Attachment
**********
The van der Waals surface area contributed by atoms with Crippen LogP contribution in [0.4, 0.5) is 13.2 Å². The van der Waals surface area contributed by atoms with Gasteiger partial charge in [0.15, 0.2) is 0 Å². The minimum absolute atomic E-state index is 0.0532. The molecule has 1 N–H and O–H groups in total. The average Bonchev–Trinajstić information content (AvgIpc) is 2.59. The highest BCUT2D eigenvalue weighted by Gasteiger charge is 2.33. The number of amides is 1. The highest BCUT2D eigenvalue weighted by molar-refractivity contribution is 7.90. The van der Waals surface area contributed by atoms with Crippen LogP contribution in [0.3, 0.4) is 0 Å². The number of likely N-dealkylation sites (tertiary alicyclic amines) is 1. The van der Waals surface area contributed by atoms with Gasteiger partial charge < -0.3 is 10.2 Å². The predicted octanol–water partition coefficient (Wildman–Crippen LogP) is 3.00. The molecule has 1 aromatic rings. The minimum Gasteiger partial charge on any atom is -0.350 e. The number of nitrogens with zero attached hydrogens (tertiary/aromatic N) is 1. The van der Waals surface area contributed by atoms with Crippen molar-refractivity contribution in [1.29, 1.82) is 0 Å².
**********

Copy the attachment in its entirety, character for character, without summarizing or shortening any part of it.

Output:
The van der Waals surface area contributed by atoms with Crippen LogP contribution in [0.4, 0.5) is 13.2 Å². The van der Waals surface area contributed by atoms with Gasteiger partial charge in [0.15, 0.2) is 0 Å². The minimum absolute atomic E-state index is 0.0532. The molecule has 1 N–H and O–H groups in total. The average Bonchev–Trinajstić information content (AvgIpc) is 2.59. The highest BCUT2D eigenvalue weighted by Gasteiger charge is 2.33. The number of amides is 1. The highest BCUT2D eigenvalue weighted by molar-refractivity contribution is 7.90. The van der Waals surface area contributed by atoms with Crippen LogP contribution in [0.3, 0.4) is 0 Å². The number of likely N-dealkylation sites (tertiary alicyclic amines) is 1. The van der Waals surface area contributed by atoms with Gasteiger partial charge < -0.3 is 10.2 Å². The predicted octanol–water partition coefficient (Wildman–Crippen LogP) is 3.00. The molecule has 1 aromatic rings. The minimum Gasteiger partial charge on any atom is -0.350 e. The number of nitrogens with zero attached hydrogens (tertiary/aromatic N) is 1. The van der Waals surface area contributed by atoms with Crippen molar-refractivity contribution in [1.29, 1.82) is 0 Å².